One could say that Mr.Downing’s involvement and ultimately his decision to participate in this scam was clouded by his long term association with the skiers. Additionally, I expect he was compensated for his services, benefiting from the whole process. Going in the back door of this loophole with “honorary citizenship” is simply not what 99.99% of us would do no matter how much we loved cross country skiing. This was simply a carefully thought out deliberate manipulation of the system for predominantly personal reasons. There are thousands of “better” skiers living in the US and Canada who could have attempted this manipulation because they love the sport and consider the Olympics the pinnacle of anyone’s career but they didn’t because their consciences would not allow them.

    No one takes any sort of satisfaction from seeing any athlete injured and I for one, wish Angelica a speedy and complete recovery.
    Ultimately, I don’t think either of them could look anyone in the eye and say it was the “right” thing to do. Their generosity and resources could have been much better spent doing some actual good.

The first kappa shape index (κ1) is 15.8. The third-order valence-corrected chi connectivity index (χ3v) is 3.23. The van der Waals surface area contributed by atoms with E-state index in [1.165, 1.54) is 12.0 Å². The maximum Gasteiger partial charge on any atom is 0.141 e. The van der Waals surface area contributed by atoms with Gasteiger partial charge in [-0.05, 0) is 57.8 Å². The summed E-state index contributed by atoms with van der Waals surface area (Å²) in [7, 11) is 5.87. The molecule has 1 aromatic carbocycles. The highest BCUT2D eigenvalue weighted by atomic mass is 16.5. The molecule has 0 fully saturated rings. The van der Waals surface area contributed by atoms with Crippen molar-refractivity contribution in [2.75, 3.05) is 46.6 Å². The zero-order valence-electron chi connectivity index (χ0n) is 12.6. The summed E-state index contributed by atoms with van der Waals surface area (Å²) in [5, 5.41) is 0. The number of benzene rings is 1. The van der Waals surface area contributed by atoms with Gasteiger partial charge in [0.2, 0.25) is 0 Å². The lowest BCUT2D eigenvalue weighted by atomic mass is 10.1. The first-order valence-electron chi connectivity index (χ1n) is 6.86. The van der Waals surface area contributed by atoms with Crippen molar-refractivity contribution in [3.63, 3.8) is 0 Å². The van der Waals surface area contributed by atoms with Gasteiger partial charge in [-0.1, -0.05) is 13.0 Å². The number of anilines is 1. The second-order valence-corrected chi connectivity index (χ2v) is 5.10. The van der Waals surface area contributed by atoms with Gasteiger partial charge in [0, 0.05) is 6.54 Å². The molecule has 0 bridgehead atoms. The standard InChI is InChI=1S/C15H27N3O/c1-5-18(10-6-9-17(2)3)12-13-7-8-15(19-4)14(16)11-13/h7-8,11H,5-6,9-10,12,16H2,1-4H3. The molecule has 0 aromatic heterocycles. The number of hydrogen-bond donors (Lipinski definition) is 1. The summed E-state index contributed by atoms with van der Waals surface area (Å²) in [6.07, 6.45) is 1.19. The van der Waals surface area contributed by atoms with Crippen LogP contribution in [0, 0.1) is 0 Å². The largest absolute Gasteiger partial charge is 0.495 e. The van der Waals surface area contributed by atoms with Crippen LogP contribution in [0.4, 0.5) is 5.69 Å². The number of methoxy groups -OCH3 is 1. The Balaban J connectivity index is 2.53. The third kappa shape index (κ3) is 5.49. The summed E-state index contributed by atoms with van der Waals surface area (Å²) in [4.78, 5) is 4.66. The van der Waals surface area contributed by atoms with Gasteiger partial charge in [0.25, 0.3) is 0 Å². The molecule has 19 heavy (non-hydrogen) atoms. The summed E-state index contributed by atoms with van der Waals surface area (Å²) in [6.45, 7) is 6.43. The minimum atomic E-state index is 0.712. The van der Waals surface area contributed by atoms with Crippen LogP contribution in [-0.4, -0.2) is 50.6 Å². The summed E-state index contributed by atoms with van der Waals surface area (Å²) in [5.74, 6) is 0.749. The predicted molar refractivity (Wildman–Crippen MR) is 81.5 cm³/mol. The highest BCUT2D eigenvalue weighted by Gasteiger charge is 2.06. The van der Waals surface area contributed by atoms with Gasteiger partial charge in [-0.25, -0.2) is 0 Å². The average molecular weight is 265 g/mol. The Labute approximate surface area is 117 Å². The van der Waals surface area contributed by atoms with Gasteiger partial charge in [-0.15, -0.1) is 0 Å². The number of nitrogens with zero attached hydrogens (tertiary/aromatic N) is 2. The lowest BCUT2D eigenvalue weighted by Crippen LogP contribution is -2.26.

3. What disgusting comments by mailman and muskegflyer! I wonder If it had been a U.S. or Canadian athlete that had used a legal loophole to get in the Olympics, whether or not they would have complained. They certainly haven’t written about others that did so. There are a lot of good reasons not to like the “Olympic Movement” – I don’t for its pseudo populism – but criticizing people who were eligible under the rules is beyond the pale. Like J.D. wrote, if you got a beef, go after the rules and the ones who make them, not the athletes. They didn’t cheat you or anyone else. And clearly, muskegflyer, you don’t know Downing, because if you did you would not have talked this trash about his judgment being clouded and his being paid off for supporting them. I know from working with him (at a distance, unpaid) for many years that he’s one of the honest, honorable and dedicated people around cross-country skiing in America, the cream of the crop. I’m all for the use of aliases when necessary, but hiding behind one to spew these false and malicious charges is not to your credit.